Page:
Lance Bass: There's an entire industry of rogue "treatment" programs for teens, and many of them severely traumatize the teens they are supposed to be helping. We got unprecedented access to film inside one of these places, and the stories we captured are horrifying. We want to shine a light on this issue so that no more children have to suffer mistreatment and abuse at unregulated reform programs.
Justin Howard: What inspired you to get involved with a film like this? Was it a personal connection to the film's narrative?
Lance Bass: I was personally touched by the main subject of the film, David, who was sent to this program after coming out to his parents. I know what it's like to feel different and to be afraid to reveal who you really are to those you love. The strength that this young man showed going through this program, which was aimed as reprogramming him into something he wasn't, is truly inspirational.
Justin Howard: What does the film reveal about us as a society in your opinion?
Lance Bass : The incredible part of this story is that when people heard about what happened to David, they didn't sit still and do nothing - they did what it took to rescue him. I think this film reveals the dark side of our society, and what people will do when they are given ultimate control over others, and the best side of people, who will risk it all to help someone they love.
Justin Howard: It seems incredible that the people actually send their children off to a different country to 'cure' them. Why do they do it?
Lance Bass: There are many reasons. Some parents are desperate to help their children who have gotten into a lot of trouble; others are overacting to normal teenage rebellion. Many are manipulated by these programs that use scare tactics to convince parents to ship their kids off and pay hundreds of thousands of dollars to "save" them.
Justin Howard: What’s next for you?
Lance Bass: I am having another crack at music. I'll be releasing my first single next week!
Mike Manning, From MTV to Indie Film Producer
It was during one of the after parties for the Golden Globes that I first met Mike Manning, who introduced me to the film "Kidnapped For Christ." What he did not reveal to me at the time was his connection to the film as a producer and his sincere passion for the project.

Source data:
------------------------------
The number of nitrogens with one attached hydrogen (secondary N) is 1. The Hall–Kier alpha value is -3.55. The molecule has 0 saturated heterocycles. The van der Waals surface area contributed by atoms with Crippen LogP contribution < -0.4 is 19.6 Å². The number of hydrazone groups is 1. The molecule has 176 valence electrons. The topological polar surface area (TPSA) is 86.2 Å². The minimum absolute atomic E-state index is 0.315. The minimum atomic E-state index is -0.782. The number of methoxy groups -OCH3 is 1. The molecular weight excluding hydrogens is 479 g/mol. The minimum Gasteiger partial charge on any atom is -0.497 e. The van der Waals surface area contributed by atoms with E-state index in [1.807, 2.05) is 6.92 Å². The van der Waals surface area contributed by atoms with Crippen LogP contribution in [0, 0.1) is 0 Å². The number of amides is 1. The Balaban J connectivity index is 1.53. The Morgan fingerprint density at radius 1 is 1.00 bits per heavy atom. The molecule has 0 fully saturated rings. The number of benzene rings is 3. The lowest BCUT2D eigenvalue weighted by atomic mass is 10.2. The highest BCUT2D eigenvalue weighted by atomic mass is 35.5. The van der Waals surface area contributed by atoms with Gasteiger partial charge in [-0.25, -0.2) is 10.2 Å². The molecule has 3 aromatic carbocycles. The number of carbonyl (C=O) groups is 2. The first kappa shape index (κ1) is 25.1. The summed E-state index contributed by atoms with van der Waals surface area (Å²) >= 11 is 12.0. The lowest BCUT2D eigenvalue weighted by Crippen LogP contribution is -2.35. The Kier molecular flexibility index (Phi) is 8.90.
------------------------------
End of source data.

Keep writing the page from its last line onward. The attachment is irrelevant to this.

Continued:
Justin Howard: How did you launch the film into today's world?
Mike Manning: This film in particular involved a great deal of social media and online crowd-funding. We used two Indie Go Go campaigns and one Kickstarter campaign. We used social media pages like Twitter and FaceBook to develop a base of followers, and used YouTube and Vimeo to host trailers and PSAs about the film. Eventually we also formed a Tumblr and Instagram, and upon hearing we were accepted into Slamdance Kate (Director) and I did a Reddit AMA (Ask Me Anything) that was featured in the "Top 5" all day. All of this linked back to the website of course, which will continue to be the hub of our "call to action" for those that see the film.
Justin Howard: What drew you to this film?
Mike Manning: One of the teenagers in this film who was sent to Escuela Caribe to endure the damaging psychological and physical treatment is David. David is a friend of mine from college. We met right after this happened and while the film was in the early stages of production. My response was simple: "How can I help?"
Justin Howard: It seems like you resonate with the film; can you give us some more details on this?
Mike Manning: A parent is shown a website of smiling staff and obedient kids. A parent is convinced to have their child "kidnapped" and flown to a camp, location not disclosed to the teen. The child is mistreated, and all unscreened outside communication is shut off. There isn't currently any Federal regulation against such mistreatment... Something is wrong with this scenario.
Justin Howard: What do you wish people to know before seeing the film?
Mike Manning: Kate Logan (Director) went to Escuela Caribe to show an honest story about the "good things" this camp was doing for the teens there. She genuinely thought that would be the subject of her film project. What she found was the exact opposite, and that is the story we ended up telling.
Justin Howard: Future Plans?
Mike Manning : To put this film in front of as many eyes as possible and to combine that with a "call to action" via our website, to facilitate change in the regulations of the troubled teen industry